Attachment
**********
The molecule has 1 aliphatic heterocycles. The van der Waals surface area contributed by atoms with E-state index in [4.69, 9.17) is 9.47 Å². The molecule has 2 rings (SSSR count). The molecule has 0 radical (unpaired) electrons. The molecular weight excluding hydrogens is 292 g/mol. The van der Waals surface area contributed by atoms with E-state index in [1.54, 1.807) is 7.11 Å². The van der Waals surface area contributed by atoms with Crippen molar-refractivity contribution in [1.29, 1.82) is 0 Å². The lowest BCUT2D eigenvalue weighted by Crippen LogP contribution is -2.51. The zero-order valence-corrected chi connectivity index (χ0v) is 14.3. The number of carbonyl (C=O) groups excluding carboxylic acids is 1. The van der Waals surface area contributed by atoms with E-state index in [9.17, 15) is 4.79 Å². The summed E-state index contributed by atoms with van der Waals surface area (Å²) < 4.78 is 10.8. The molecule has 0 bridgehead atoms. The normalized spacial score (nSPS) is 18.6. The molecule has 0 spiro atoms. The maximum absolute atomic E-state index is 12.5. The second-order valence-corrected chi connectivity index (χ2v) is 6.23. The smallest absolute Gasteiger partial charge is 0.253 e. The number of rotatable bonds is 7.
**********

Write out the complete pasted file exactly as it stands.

The molecule has 1 aliphatic heterocycles. The van der Waals surface area contributed by atoms with E-state index in [4.69, 9.17) is 9.47 Å². The molecule has 2 rings (SSSR count). The molecule has 0 radical (unpaired) electrons. The molecular weight excluding hydrogens is 292 g/mol. The van der Waals surface area contributed by atoms with E-state index in [1.54, 1.807) is 7.11 Å². The van der Waals surface area contributed by atoms with Crippen molar-refractivity contribution in [1.29, 1.82) is 0 Å². The lowest BCUT2D eigenvalue weighted by Crippen LogP contribution is -2.51. The zero-order valence-corrected chi connectivity index (χ0v) is 14.3. The number of carbonyl (C=O) groups excluding carboxylic acids is 1. The van der Waals surface area contributed by atoms with E-state index in [9.17, 15) is 4.79 Å². The summed E-state index contributed by atoms with van der Waals surface area (Å²) < 4.78 is 10.8. The molecule has 0 bridgehead atoms. The normalized spacial score (nSPS) is 18.6. The molecule has 0 spiro atoms. The maximum absolute atomic E-state index is 12.5. The second-order valence-corrected chi connectivity index (χ2v) is 6.23. The smallest absolute Gasteiger partial charge is 0.253 e. The number of rotatable bonds is 7.